Make It a Red Letter Day - Dyslexia Awareness
Make It A Red Letter Day
As many readers of my blog will know, I am very passionate about advocating for those with dyslexia. My advocating (and blog writing) has taken a bit of a back seat recently as my family and I have had a very busy year. In May we had a great trip to Japan and Korea, and in June we moved to London. While we settled in to our new home, and I got my girls settled in to school, I didn’t have much time for advocating or blog writing. Being in the northern hemisphere we have also just had summer of course, so after only being at school for 3 weeks (after 9 weeks off) my girls had a 6 week summer holiday. Life has been crazy!!!
However, now that the girls are back at school, we are getting into some kind of routine again, and I’m itching to get back into all things dyslexia. I have also just begun an online course working towards a masters in dyslexia, which will certainly help keep me busy and entertained.
Something that has really inspired me to get back into advocating is a wonderful campaign that is currently being run throughout Australia in preparation for Dyslexia Empowerment Week (October 16-22 2016) called ‘Make it a Red Letter Day’. This campaign aims to increase awareness about dyslexia through a number of heartfelt letters, written by children and adults with dyslexia to their school principal, teacher, state or federal Member of Parliament, a Government leader, the media or a person they feel may have an influence in creating change for dyslexia locally, nationally or internationally. These letters tell the receiver about the struggles that are faced every day by dyslexic learners and they will ask for change at a school, state and national level.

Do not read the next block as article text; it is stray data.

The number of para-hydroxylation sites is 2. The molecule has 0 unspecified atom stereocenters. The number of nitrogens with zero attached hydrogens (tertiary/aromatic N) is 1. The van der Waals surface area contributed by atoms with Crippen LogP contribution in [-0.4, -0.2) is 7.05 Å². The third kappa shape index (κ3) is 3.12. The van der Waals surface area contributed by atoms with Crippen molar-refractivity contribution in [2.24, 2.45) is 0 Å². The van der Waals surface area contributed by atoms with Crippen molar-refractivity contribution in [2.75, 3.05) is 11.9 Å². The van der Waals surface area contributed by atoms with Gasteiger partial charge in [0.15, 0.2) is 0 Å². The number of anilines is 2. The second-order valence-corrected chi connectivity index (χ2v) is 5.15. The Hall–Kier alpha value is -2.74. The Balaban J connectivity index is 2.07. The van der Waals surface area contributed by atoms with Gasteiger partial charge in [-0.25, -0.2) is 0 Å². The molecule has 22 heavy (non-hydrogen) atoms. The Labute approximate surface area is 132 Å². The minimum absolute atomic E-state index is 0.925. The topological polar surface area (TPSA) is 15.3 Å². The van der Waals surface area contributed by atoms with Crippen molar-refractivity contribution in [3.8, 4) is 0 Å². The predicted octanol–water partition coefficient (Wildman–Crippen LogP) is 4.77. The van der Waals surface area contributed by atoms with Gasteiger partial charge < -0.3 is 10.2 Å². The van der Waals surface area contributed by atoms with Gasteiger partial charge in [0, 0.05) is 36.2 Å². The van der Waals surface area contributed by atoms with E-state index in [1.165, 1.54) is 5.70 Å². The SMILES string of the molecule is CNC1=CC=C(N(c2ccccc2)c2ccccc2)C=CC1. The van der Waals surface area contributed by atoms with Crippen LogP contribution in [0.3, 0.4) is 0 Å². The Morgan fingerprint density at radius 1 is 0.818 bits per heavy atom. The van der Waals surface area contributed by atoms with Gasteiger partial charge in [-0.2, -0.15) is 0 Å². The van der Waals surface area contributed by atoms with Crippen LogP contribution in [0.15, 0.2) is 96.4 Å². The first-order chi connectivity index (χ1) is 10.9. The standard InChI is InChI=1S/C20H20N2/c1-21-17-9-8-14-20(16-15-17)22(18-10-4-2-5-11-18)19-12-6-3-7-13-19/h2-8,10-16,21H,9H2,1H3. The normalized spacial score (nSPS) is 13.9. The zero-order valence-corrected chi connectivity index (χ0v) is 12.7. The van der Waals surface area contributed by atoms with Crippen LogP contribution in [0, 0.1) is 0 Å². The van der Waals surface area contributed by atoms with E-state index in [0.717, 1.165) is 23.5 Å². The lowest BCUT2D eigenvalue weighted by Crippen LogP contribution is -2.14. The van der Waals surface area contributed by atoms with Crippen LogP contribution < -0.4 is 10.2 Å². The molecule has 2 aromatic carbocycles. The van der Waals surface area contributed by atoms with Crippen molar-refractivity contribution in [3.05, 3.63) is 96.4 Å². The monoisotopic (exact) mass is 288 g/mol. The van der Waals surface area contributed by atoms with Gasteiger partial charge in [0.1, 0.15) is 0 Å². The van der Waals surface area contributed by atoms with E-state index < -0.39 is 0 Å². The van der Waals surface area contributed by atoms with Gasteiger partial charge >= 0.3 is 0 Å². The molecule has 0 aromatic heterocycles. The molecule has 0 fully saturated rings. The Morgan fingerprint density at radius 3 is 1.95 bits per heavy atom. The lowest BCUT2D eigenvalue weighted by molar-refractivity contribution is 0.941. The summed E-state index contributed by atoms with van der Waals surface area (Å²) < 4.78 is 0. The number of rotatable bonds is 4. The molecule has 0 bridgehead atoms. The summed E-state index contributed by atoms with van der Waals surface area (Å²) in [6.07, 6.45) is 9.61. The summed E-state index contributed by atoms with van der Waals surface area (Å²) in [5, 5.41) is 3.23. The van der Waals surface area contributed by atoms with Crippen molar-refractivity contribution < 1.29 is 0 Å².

You can see these letters here: Make It a Red Letter Day
Reading through the letters that have been written so far makes me very emotional, as I imagine it will for many readers. These are heart-breaking stories, many from the young children themselves, telling of the struggle they face on a daily basis. They describe the way they are made to feel worthless, feel like failures, the anxiety it creates for them, that school feels like a nightmare for them. These are things that no child should be made to feel.
Many parents have written about their experiences in trying to find an answer to why their child is struggling, how to get the right support, and so often not being able to find it. Asking why it is that most schools just don’t know enough about dyslexia to identify it, or know the right steps to take to help those children to learn to read and write. So often these kids are labelled as the class clown, the trouble-maker, lazy.
If these letters can inspire just one school principal, one teacher, one Member of Parliament or government leader, to consider the impact of dyslexia, to share this message with their colleagues, to discuss it in the staff room, to want to make a change, hopefully this can start creating change where change needs to be made.
Please share the My Red Letter website with friends, your kids’ teachers, your school principal. The more people who can begin to understand the impact of dyslexia on these kids and their families, and to understand that there needs to be change, and what that change needs to be, the more likely it is to happen.
Websites for more information on:
Australian Dyslexia Association